Here at the pea project, our main goal is sharing with you my pea growing experience. But I am also here to tell you about what others are doing. Other gardeners, farms, business, anyone involved in growing and raising up food. I am excited this morning to bring you a new interview with an Ontario farm from the Holland River Valley on the Rogers Reservoir conservation area just north of Newmarket (north of Toronto).
Sharon Creek Farm is run by Sally Shearman, who grew up on a farm in the United Kingdom. They offer an amazing selection of fruit (currants, haskap berries, cherries, plumcots, Asian pears, dessert grapes, apples, European pears, gooseberries), vegetables, eggs, honey, and in the future – Southdown Babydoll lambs and wool.
1. What is the most important thing you want people to know about your farm?
I seek to work in harmony with nature, growing healthy pesticide free food and creating a legacy of rich healthy soil and food trees for the future.
2. What is the most unique item you produce/grow?
Plumcots and chums – varieties of exotic fruit developed for a cold climate.
3. What are some of your customers’ favorites?
Garlic, apple cider, blackcurrant jam, honey and duck and chicken eggs.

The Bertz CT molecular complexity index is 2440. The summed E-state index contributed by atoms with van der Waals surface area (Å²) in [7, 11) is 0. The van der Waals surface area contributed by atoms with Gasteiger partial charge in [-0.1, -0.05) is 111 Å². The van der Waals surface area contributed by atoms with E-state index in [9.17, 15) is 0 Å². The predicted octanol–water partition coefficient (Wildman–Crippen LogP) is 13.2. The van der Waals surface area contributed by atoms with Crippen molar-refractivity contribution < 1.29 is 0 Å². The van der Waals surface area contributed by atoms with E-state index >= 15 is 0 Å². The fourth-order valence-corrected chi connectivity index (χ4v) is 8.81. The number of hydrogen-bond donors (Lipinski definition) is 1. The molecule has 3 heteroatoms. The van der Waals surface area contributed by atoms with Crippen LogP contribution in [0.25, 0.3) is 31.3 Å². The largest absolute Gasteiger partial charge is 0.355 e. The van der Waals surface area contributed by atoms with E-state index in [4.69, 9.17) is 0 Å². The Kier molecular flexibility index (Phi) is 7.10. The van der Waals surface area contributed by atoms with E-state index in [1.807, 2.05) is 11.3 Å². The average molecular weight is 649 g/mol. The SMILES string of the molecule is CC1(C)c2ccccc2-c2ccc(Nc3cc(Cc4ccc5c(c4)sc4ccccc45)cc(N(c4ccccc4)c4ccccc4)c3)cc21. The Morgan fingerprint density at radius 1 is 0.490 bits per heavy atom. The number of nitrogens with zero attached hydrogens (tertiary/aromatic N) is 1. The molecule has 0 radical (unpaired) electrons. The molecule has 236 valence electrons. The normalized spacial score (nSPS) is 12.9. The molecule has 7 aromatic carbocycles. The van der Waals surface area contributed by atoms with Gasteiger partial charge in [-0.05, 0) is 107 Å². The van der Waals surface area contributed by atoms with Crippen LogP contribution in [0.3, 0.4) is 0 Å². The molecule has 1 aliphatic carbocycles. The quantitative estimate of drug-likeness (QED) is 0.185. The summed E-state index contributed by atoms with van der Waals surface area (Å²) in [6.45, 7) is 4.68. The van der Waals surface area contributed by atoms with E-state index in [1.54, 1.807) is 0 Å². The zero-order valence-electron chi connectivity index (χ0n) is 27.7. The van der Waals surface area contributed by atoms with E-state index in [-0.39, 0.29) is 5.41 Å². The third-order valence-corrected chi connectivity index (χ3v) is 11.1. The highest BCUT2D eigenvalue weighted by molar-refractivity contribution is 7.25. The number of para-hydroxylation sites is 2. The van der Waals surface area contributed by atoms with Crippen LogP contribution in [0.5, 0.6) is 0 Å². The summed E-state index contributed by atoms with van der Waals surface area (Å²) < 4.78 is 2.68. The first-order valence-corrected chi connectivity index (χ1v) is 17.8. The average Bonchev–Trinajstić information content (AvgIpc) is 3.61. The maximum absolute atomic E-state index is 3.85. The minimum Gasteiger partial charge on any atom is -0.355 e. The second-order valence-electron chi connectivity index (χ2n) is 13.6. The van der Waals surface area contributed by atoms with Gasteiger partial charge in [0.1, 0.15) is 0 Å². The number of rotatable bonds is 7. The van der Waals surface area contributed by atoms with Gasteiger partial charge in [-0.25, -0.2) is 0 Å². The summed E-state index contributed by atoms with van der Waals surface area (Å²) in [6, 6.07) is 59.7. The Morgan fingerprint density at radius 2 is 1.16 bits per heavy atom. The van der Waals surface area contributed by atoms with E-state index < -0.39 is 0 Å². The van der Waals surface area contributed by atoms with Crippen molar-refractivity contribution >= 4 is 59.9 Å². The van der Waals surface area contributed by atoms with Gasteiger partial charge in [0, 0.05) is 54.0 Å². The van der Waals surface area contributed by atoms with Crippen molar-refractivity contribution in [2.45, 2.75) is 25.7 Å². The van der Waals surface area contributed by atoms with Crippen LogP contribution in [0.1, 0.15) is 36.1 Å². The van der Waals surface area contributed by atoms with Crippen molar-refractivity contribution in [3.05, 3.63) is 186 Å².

4. What have been some of the biggest challenges you have faced?
Probably my biggest challenge is farming in a suburban environment. It is also my greatest opportunity as the surrounding development houses my current and future customers. However, ease of access to farm equipment and supplies is a constant challenge. Another significant challenge is diversified farming on a small acreage. Most government programs and funding opportunities, as well as regulations related to farming, are developed for large scale operations. My farm is based on the European model of the smallholding, not very common in North America where land is not at a premium. I am inspired by the small English farm where I was born and raised, as well as the small farm business models common in Greece, France, Italy, and throughout Europe and Asia.
I love that they are stressing healthy soil. The soil is such an integral part of the growing process. It something that we haven’t as a culture been good at taking care of. Having healthy soil may be more valuable than gold. Agriculture that looks to improve the land and look towards the future is the way to go. Sharon Creek Farm understands this. All the best to them in their business.